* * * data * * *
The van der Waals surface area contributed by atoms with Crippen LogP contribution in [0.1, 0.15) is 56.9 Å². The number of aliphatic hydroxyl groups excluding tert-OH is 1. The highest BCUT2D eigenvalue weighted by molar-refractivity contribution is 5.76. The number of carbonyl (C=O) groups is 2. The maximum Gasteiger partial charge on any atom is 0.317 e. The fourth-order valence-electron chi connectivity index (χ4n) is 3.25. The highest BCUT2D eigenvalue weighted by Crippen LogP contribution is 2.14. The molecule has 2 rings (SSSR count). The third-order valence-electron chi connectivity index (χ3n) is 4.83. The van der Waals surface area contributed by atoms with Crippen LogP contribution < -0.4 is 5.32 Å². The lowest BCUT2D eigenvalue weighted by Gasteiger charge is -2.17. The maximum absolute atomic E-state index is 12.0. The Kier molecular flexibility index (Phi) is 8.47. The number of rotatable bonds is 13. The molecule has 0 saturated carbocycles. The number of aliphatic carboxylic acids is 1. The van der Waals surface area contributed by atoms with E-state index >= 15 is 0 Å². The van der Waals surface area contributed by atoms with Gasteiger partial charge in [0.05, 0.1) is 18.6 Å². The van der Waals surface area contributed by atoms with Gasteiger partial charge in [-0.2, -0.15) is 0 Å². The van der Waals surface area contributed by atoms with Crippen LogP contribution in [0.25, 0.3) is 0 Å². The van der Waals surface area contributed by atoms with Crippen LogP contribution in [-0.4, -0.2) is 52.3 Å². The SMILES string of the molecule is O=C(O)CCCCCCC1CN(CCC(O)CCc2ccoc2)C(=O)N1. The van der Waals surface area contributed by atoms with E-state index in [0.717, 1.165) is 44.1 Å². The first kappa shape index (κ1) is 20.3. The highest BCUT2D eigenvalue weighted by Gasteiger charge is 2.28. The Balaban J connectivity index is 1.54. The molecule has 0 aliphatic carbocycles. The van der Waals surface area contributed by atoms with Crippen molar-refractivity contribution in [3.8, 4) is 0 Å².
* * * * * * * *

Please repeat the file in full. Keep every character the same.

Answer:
The van der Waals surface area contributed by atoms with Crippen LogP contribution in [0.1, 0.15) is 56.9 Å². The number of aliphatic hydroxyl groups excluding tert-OH is 1. The highest BCUT2D eigenvalue weighted by molar-refractivity contribution is 5.76. The number of carbonyl (C=O) groups is 2. The maximum Gasteiger partial charge on any atom is 0.317 e. The fourth-order valence-electron chi connectivity index (χ4n) is 3.25. The highest BCUT2D eigenvalue weighted by Crippen LogP contribution is 2.14. The molecule has 2 rings (SSSR count). The third-order valence-electron chi connectivity index (χ3n) is 4.83. The van der Waals surface area contributed by atoms with Crippen LogP contribution < -0.4 is 5.32 Å². The lowest BCUT2D eigenvalue weighted by Gasteiger charge is -2.17. The maximum absolute atomic E-state index is 12.0. The Kier molecular flexibility index (Phi) is 8.47. The number of rotatable bonds is 13. The molecule has 0 saturated carbocycles. The number of aliphatic carboxylic acids is 1. The van der Waals surface area contributed by atoms with E-state index >= 15 is 0 Å². The van der Waals surface area contributed by atoms with Gasteiger partial charge in [0.05, 0.1) is 18.6 Å². The van der Waals surface area contributed by atoms with Gasteiger partial charge in [-0.2, -0.15) is 0 Å². The van der Waals surface area contributed by atoms with Crippen LogP contribution in [0.25, 0.3) is 0 Å². The van der Waals surface area contributed by atoms with Crippen LogP contribution in [-0.4, -0.2) is 52.3 Å². The SMILES string of the molecule is O=C(O)CCCCCCC1CN(CCC(O)CCc2ccoc2)C(=O)N1. The van der Waals surface area contributed by atoms with E-state index in [0.717, 1.165) is 44.1 Å². The first kappa shape index (κ1) is 20.3. The highest BCUT2D eigenvalue weighted by Gasteiger charge is 2.28. The Balaban J connectivity index is 1.54. The molecule has 0 aliphatic carbocycles. The van der Waals surface area contributed by atoms with Crippen molar-refractivity contribution in [3.8, 4) is 0 Å².